Central bank expects Ireland to take EU-IMF loan

By Reuters
Posted Nov. 18, 2010 at 7:06 a.m.

Ireland’s central bank chief said on Thursday he expected Dublin to receive tens of billions of euros in loans from European partners and the IMF to shore up its shattered banks though the government said it had made no request yet.

Central Bank Governor Patrick Honohan was speaking shortly before a joint mission of the European Commission, the European Central Bank and the International Monetary Fund began talks at the central bank on a possible rescue package.

“The intention is and the expectation is, on their part and personally on my part, that negotiations or discussions will be effective and a loan will be made available and drawn down as necessary,” he told state broadcaster RTE.

“We’re talking about a very substantial loan for sure — tens of billions, yes,” Honohan said, acknowledging that there had been substantial outflows of funds from the Irish banking sector since April.

But Finance Minister Brian Lenihan played down expectations of an imminent bailout, saying Ireland was not yet at the point of taking a substantial international loan.

In a move to calm savers, he also said the government was extending an unlimited guarantee for depositors until the end of next year, six months longer than previously announced.

After 10 days of losses, European stock and bond markets and the euro rebounded on expectations Ireland would become the second euro zone country after Greece to receive a bailout to cope with high debts and deficits.

Dublin’s borrowing costs have gone through the roof since late October as concerns about the banks’ swelling liabilities and German-driven EU moves to create a system for restructuring stricken euro zone states’ debts unsettled investors.

Irish bond spreads over German Bunds narrowed on Thursday and the cost of insuring Irish, Portuguese and Greek debt against default fell as markets anticipated a likely rescue package for Dublin.

Spain found solid demand for 3.6 billion euros in 10- and 30-year bonds at an auction but had to pay a higher price than two months ago, as did fellow euro zone struggler Portugal, which sold treasury bills on Wednesday.

That helped dampen fears of contagion from Ireland to other highly-indebted euro zone members.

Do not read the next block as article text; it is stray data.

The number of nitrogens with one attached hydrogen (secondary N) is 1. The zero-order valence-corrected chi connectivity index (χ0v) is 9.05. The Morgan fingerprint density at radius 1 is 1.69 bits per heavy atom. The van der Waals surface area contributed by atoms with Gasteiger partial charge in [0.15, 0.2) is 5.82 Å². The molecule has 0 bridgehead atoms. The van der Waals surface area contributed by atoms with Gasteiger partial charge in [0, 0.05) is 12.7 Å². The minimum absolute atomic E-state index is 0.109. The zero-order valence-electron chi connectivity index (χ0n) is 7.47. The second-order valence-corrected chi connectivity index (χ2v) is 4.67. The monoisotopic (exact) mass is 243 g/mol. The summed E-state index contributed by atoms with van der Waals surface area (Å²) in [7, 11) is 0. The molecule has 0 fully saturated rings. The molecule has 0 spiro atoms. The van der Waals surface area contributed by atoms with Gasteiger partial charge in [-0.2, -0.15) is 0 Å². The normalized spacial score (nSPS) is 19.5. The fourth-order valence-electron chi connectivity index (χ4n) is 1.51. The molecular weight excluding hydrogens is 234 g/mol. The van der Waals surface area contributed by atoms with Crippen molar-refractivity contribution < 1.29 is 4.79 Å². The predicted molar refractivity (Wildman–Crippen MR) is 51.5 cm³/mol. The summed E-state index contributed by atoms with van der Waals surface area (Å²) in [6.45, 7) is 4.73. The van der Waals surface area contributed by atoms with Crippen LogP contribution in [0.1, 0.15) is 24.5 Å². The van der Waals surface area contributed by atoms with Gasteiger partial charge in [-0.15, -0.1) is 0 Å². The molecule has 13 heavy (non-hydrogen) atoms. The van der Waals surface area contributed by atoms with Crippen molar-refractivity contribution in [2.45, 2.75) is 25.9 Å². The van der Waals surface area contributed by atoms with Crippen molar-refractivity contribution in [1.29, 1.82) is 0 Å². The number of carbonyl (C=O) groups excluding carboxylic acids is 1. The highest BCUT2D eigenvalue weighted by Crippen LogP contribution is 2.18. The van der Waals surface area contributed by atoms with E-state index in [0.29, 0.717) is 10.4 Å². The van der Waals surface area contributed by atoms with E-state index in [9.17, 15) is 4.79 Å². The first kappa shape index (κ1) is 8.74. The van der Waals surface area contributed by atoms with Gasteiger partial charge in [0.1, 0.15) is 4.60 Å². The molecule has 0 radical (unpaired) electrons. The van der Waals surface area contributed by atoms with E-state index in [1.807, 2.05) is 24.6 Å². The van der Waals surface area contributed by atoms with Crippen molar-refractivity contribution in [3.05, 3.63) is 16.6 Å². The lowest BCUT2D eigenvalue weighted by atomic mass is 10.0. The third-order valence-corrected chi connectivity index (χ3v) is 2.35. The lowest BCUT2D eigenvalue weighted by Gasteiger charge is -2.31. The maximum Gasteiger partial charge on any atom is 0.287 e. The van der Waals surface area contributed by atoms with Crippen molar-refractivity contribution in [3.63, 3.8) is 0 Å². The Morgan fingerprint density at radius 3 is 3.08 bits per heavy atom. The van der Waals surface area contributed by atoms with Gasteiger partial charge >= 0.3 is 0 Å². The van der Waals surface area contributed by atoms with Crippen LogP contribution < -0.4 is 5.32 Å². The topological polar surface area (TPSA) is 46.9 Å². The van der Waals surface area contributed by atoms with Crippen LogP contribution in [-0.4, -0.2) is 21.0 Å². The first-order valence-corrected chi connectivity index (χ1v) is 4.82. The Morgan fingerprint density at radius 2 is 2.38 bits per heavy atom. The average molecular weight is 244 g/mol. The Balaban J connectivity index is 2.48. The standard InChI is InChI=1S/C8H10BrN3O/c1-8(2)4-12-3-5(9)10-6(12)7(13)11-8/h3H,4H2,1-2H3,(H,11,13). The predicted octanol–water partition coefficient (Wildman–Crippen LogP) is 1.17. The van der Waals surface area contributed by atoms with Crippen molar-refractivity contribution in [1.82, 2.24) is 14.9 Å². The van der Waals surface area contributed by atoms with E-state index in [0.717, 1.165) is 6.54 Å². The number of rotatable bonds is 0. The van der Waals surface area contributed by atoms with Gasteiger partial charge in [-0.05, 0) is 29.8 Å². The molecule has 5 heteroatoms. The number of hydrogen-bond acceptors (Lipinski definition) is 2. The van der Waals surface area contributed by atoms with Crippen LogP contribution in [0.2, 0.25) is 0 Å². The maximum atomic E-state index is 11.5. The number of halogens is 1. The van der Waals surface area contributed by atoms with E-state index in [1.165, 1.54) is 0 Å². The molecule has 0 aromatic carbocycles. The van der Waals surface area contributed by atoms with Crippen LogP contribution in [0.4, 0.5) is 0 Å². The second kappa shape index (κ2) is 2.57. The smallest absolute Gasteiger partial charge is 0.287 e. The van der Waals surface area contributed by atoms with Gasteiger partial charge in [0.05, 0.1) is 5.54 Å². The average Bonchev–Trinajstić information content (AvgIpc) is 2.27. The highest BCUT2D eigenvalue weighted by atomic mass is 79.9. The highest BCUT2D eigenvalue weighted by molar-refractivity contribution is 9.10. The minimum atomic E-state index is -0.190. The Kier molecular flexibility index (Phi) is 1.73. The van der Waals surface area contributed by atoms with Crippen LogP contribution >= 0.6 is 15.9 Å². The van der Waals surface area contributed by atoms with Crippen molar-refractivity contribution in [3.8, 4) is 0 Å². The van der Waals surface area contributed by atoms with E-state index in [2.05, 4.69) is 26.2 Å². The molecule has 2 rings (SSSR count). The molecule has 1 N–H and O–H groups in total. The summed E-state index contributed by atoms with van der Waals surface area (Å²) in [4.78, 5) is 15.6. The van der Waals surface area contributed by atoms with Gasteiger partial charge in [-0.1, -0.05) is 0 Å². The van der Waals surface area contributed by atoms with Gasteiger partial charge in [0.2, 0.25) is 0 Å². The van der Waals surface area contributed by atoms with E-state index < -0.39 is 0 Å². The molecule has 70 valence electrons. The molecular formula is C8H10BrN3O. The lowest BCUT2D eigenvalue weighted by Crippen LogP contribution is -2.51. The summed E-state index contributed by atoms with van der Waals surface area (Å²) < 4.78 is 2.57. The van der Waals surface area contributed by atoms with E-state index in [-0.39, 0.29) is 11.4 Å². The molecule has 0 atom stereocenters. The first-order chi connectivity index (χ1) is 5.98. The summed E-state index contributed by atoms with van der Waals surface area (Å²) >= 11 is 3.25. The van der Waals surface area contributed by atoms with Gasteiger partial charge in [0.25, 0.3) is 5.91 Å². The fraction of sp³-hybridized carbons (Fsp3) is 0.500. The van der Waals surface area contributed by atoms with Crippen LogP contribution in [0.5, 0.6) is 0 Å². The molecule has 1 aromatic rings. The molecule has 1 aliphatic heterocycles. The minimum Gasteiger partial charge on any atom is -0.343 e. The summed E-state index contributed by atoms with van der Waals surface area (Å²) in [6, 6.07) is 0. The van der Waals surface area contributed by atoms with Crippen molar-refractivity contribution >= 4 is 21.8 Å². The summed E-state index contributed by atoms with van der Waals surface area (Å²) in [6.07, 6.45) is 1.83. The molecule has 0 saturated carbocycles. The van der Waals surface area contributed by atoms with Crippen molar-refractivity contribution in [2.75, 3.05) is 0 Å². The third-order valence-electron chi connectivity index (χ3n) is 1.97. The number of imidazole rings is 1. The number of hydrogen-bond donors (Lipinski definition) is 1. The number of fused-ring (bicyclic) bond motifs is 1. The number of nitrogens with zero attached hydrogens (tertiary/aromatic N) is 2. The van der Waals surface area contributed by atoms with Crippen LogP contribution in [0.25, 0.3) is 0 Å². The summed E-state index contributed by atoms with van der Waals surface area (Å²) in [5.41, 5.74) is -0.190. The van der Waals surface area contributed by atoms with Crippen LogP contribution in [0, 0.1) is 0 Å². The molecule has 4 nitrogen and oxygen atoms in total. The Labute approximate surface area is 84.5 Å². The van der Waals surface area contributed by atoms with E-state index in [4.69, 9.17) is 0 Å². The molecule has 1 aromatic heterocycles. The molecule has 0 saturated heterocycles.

“The auction confirms there is still a good investment base for Spanish bonds,” said Jo Tomkins, an analyst at 4Cast.

The new chief executive of Italy’s biggest bank, Federico Ghizzoni of UniCredit, said he had “nightmares” over the euro zone debt crisis and was worried about Europe’s ability to address sovereign debt issues urgently.

“I am concerned about the fact that if not politically properly addressed, it will continue to be in the market, generating volatility,” Ghizzoni told reporters in Frankfurt in a rare public airing of fears shared by many senior bankers.


EU sources have told Reuters Ireland may need assistance of between 45 billion and 90 billion euros, depending on whether it needs help only for its banks or for public debt as well.

In an indication of potentially tough negotiations ahead, France said Ireland may have to raise its ultra-low 12.5 percent corporation tax rate — a taboo in Irish politics — in return for the assistance package.

French Finance Minister Christine Lagarde said Irish business taxation was abnormally low by European standards.

Higher-tax countries, including Britain, Germany and France, have long seen the Irish rate as a form of unfair competition.

But Irish Deputy Prime Minister Mary Coughlan told parliament the government would not be raising the corporate tax rate. “It’s non-negotiable,” she said.

Prime Minister Brian Cowen has repeatedly rejected suggestions that his government is discussing a bailout that would place public finances under EU-IMF supervision.

Lenihan is due to detail a four-year, 15 billion euros budget-cutting plan next week and the government will put a 2011 austerity budget to parliament on Dec. 7.

The Irish Times, voice of the country’s establishment, said in an editorial Ireland was facing political humiliation, 94 years after an uprising that led to independence from Britain.

“It may seem strange to some that The Irish Times would ask whether this is what the men of 1916 died for: a bailout from the German Chancellor with a few shillings of sympathy from the British chancellor on the side. There is the shame of it all,” the newspaper said.

Some analysts said Cowen has been playing for time, partly to avoid applying for aid before a key Nov. 25 by-election that could reduce his parliamentary majority to just two seats.

Euro zone sources said there was an agreement in principle to trigger aid when the joint mission completes its work — perhaps in days — and the aid would not be just for the banks.

Ireland has said the bill for cleaning up its banks could top 50 billion euros but investors fear the final figure could be even higher given rising residential mortgage arrears, deposit outflows and higher funding costs.

Allied Irish, whose shares have lost 70 percent of their value this year and which will be more than 90 percent owned by the state following a rights issue later this year, is due to issue a trading statement.

The country’s largest lender Bank of Ireland signalled last week that it had seen a 10 billion euros outflow of deposits from early August until the end of September.

Britain, whose banks have around $150 billion of exposure to Irish debt, has said it stands ready to help, and Lagarde said France expected London would provide bilateral loans in any package, given its close economic ties with Dublin.

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